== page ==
KTH, Skolan för kemi, bioteknologi och hälsa (CBH), Genteknologi. KTH, Centra, Science for Life Laboratory, SciLifeLab.
    BARM and BalticMicrobeDB, a reference metagenome and interface to meta-omic data for the Baltic SeaManuskript (preprint) (Annet vitenskapelig)
    Abstract [en]

    The Baltic Sea is one of the world’s largest brackish water bodies and is characterised by pronounced physicochemical gradients where microbes are the main biogeochemical catalysts. Meta-omic methods provide rich information on the composition of, and activities within microbial ecosystems, but are computationally heavy to perform. We here present the BAltic Sea Reference Metagenome (BARM), complete with annotated genes to facilitate further studies with much less computational effort. The assembly is constructed using 2.6 billion metagenomic reads from 81 water samples, spanning both spatial and temporal dimensions, and contains 6.8 million genes that have been annotated for function and taxonomy. The assembly is useful as a reference, facilitating taxonomic and functional annotation of additional samples by simply mapping their reads against the assembly. This capability is demonstrated by the successful mapping and annotation of 24 external samples. In addition, we present a public web interface, BalticMicrobeDB, for interactive exploratory analysis of the dataset.

  • 3.
    Hugerth, Luisa
    KTH, Skolan för bioteknologi (BIO), Genteknologi. Science for Life Laboratory.
    High-throughput DNA Sequencingin Microbial Ecology: Methods and Applications2016Doktoravhandling, med artikler (Annet vitenskapelig)
    Abstract [en]

    Microorganisms play central roles in planet Earth’s geochemical cycles, in food production, and in health and disease of humans and livestock. In spite of this, most microbial life forms remain unknown and unnamed, their ecological importance and potential technological applications beyond the realm of speculation. This is due both to the magnitude of microbial diversity and to technological limitations. Of the many advances that have enabled microbiology to reach new depth and breadth in the past decade, one of the most important is affordable high-throughput DNA sequencing. This technology plays a central role in each paper in this thesis.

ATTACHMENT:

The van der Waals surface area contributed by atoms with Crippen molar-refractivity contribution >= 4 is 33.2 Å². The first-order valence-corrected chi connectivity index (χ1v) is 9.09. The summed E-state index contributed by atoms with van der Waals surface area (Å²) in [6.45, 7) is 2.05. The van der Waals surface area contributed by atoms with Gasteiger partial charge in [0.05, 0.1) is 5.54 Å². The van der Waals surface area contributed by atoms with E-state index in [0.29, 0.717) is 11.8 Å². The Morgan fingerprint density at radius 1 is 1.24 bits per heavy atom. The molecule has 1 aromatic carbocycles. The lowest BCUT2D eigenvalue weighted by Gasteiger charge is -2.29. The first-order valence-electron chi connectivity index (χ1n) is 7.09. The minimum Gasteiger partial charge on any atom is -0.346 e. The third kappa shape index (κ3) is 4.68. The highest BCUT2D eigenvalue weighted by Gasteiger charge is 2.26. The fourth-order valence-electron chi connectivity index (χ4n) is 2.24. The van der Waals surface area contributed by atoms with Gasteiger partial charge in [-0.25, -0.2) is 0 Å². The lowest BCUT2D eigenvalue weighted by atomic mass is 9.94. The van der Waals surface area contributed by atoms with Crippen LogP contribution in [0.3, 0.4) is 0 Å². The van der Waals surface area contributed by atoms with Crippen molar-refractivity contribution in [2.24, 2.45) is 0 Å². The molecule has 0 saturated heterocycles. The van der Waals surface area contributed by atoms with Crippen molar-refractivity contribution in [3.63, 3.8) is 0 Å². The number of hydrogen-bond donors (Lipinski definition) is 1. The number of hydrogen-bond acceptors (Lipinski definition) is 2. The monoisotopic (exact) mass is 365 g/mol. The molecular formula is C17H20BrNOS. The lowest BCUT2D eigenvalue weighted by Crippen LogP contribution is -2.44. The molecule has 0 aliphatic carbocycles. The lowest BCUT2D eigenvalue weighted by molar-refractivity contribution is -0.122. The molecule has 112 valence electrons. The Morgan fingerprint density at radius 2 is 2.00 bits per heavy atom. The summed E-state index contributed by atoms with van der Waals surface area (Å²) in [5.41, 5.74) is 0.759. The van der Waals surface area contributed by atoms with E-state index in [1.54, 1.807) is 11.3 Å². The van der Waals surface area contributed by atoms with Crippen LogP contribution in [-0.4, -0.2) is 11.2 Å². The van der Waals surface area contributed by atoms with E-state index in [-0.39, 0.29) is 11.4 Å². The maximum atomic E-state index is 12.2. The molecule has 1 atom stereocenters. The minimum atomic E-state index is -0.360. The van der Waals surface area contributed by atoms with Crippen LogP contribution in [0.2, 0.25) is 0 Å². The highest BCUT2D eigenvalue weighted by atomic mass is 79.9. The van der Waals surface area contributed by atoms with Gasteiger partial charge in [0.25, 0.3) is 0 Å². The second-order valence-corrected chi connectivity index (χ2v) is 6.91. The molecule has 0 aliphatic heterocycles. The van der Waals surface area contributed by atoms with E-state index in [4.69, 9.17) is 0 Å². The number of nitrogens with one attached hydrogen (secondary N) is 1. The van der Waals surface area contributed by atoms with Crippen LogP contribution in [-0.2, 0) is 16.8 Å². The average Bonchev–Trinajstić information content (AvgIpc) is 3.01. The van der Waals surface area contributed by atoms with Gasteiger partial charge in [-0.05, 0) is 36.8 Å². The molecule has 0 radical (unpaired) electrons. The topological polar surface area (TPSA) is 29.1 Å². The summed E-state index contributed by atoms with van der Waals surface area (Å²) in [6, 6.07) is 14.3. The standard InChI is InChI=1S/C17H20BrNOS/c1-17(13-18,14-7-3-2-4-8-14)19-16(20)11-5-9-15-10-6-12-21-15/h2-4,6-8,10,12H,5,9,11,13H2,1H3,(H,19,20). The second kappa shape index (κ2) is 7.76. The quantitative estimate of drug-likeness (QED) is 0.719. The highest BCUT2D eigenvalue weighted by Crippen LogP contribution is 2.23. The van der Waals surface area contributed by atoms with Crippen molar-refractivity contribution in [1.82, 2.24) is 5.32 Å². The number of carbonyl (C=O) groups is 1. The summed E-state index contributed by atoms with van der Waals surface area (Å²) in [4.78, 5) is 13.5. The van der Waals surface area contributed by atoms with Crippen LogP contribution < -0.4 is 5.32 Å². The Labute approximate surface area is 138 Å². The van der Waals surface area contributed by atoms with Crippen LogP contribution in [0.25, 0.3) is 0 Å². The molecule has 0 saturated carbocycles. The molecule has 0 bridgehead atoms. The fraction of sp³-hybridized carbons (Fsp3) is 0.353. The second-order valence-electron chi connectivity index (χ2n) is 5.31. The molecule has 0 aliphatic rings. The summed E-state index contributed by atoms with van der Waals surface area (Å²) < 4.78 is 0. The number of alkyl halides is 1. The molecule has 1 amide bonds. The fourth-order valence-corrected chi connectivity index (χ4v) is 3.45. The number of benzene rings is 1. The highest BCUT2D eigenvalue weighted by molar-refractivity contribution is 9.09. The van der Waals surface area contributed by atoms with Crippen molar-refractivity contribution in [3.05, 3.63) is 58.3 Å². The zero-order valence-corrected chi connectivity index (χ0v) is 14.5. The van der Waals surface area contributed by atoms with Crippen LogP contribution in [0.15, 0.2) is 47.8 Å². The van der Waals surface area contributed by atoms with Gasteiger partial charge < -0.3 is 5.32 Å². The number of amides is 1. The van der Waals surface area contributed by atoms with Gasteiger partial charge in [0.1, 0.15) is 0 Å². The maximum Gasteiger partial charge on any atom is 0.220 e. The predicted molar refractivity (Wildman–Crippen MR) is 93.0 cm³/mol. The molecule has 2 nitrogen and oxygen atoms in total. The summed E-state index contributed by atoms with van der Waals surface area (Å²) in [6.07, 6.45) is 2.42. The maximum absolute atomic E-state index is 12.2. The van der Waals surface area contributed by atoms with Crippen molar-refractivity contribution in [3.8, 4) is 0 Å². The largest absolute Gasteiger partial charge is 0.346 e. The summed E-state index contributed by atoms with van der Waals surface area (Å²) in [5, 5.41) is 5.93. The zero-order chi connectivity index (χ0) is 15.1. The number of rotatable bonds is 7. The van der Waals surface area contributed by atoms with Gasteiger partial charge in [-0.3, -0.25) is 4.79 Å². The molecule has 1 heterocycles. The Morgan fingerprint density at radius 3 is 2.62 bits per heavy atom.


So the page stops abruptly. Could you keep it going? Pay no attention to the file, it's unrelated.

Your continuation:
Papers I and II are focused on developing methods to survey microbial diversity based on marker gene amplification and sequencing. In Paper I we proposed a computational strategy to design primers with the highest coverage among a given set of sequences and applied it to drastically improve one of the most commonly used primer pairs for ecological surveys of prokaryotes. In Paper II this strategy was applied to an eukaryotic marker gene. Despite their importance in the food chain, eukaryotic microbes are much more seldom surveyed than bacteria. Paper II aimed at making this domain of life more amenable to high-throughput surveys.

    In Paper III, the primers designed in papers I and II were applied to water samples collected up to twice weekly from 2011 to 2013 at an offshore station in the Baltic proper, the Linnaeus Microbial Observatory. In addition to tracking microbial communities over these three years, we created predictive models for hundreds of microbial populations, based on their co-occurrence with other populations and environmental factors.

    In paper IV we explored the entire metagenomic diversity in the Linnaeus Microbial Observatory. We used computational tools developed in our group to construct draft genomes of abundant bacteria and archaea and described their phylogeny, seasonal dynamics and potential physiology. We were also able to establish that, rather than being a mixture of genomes from fresh and saline water, the Baltic Sea plankton community is composed of brackish specialists which diverged from other aquatic microorganisms thousands of years before the formation of the Baltic itself.

  • 4.
    Hugerth, Luisa
    et al.
    KTH, Skolan för bioteknologi (BIO), Genteknologi. Science for Life Laboratory.
    Lindh, Markus
    Centre for Ecology and Evolution in Microbial model Systems - Linnaeus University.
    Sjöqvist, Conny
    KTH, Skolan för bioteknologi (BIO), Genteknologi.
    Carina, Bunse
    Centre for Ecology and Evolution in Microbial model Systems - Linnaeus University.
    Legrand, Catherine
    Centre for Ecology and Evolution in Microbial model Systems - Linnaeus University.
    Pinhassi, Jarone
    Centre for Ecology and Evolution in Microbial model Systems - Linnaeus University.
    Andersson, Anders
    KTH, Skolan för bioteknologi (BIO), Genteknologi.